Carly Pearce talks navigating her career success while going through a divorce: 'God works in mysterious ways'

Fox News Flash top entertainment headlines for 9/28

Fox News Flash top entertainment and celebrity headlines are here. Check out what's clicking today in entertainment.

Carly Pearce opened up about balancing her personal struggles with her career success, her work ethic and advice she'd give to her younger self in a recent interview with Fox News.

Pearce, who just released her latest album "29: Set In Stone" and single "Never Wanted To Be That Girl," was nominated for multiple 2021 CMA Awards including female vocalist of the year along with being invited to join the Grand Ole Opry throughout the past year.

Meanwhile, the country music star was also dealing with personal loss. Pearce filed for divorce from her husband Michael Ray roughly eight months after the two tied the knot.

Pearce doesn't look at her career success during a rough patch in her life as "coincidence" though.


"I think that those career highs are kind of what kept me going and kept me feeling like I could push through," Pearce said. "I don’t think it was a coincidence that all of the career stuff started happening for me. I think God works in mysterious ways like that. I think that he’s validating the kind of music that I was making and what I was writing about. It kind of was just an escape."

"It almost felt like country music and country fans were wrapping their arms around me when I needed it," she added.

Country music singer Carly Pearce opened up about her career success while battling personal struggles in a recent interview with Fox News. Pearce also commented on the success of all women in the country music industry. (CREDIT: Allister Ann)

Pearce began her singing career at 16 years old as a performer at Dollywood's Country Crossroads. The experience prepared Pearce for the "expectations" that go along with performing on tour and helped her transition from childhood star into a country music artist.

"I grew up loving country music from a young age and wanted to sing more than I wanted to sit in school," Pearce said. "So, I asked my parents if I could quit high school and home school and I feel like it was always in my DNA to kind of go after things and work hard."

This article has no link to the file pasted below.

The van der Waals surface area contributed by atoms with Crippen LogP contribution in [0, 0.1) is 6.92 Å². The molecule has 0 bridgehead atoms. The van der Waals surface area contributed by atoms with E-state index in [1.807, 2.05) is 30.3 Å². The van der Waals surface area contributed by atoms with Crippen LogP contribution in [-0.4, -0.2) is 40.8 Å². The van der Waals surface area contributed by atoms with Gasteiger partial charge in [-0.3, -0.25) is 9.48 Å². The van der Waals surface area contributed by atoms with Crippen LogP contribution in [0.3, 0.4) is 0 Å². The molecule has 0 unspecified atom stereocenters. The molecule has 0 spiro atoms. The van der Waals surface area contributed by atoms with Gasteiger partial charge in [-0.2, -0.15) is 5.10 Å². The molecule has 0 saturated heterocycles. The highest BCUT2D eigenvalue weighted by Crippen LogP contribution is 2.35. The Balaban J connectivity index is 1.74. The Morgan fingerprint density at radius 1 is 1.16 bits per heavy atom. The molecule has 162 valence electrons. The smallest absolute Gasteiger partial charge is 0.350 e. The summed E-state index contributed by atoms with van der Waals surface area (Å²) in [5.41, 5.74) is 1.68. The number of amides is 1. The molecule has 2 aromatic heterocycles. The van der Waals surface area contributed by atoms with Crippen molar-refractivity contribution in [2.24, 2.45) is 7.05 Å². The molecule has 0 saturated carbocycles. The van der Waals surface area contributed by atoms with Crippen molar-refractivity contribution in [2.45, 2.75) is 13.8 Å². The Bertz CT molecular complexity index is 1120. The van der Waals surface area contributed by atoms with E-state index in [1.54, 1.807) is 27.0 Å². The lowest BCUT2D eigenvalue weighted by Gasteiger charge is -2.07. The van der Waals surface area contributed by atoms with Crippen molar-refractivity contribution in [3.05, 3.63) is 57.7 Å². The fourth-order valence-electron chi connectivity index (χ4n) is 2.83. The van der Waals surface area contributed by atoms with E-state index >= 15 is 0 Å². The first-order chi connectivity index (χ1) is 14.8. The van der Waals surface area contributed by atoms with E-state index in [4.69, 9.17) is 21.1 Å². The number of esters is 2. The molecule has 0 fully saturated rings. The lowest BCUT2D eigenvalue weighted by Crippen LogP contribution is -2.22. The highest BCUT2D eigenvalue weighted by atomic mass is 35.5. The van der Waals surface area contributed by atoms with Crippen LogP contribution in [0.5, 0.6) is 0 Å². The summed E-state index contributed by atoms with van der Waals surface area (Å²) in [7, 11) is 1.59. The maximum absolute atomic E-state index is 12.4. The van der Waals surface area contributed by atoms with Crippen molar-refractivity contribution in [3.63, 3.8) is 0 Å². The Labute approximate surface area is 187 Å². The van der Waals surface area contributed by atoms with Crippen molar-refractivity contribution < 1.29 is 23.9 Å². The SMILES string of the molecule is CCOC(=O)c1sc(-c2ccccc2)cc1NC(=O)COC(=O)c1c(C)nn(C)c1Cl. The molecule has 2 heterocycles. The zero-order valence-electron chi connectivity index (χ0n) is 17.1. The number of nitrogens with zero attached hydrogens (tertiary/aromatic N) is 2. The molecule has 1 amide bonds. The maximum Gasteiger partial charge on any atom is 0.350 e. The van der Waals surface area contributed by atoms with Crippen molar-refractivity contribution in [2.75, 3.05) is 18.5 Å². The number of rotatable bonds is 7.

"I did six shows a day, five days a week at Dollywood which I think really did prepare me to outwork everybody and really understand what it means to put on a show every night and the expectations that go along with that," the country music star continued. "I definitely carried a lot of that into my daily life now as I live a schedule that is out of control."


Not only has Pearce had success, she commented on the "many strides" women as a whole have made in the country music industry over the years.

"I feel like we’ve made so many strides," Pearce said. "I feel like you’re seeing so many women break through and have success and I think that we have really focused on the music, which is the most important piece of all of this. When you get back to the music side of things, people love good songs and good artists and I think you have a lot of those now."

"I just think from the time I moved to Nashville almost 12 years ago, we’ve made a lot of strides. I’m proud of the women that are making waves."

However, Pearce does believe that women face struggles in the country music industry. She specifically mentioned how hard it is for women to break through in the male-dominated industry.


"It’s definitely a male-dominated genre, but I think if you can break through, you can have a really good career and differentiate yourself," she said. "I would say the breaking through aspect of it is a little harder and there just aren’t that many of us. I think sometimes that can be not necessarily a bad thing."

As for what advice Pearce would give to aspiring female country artists or even her own young self? She said to "trust your gut."

"I had a lot of people that told me, ‘Oh you’re dated, or you’re this or you’re that or you need to be more this,' and it’s kind of funny that when I stopped listening to all of that and just wrote from a place of truth everything started to fall into place for me."

Lauryn Overhultz Fox News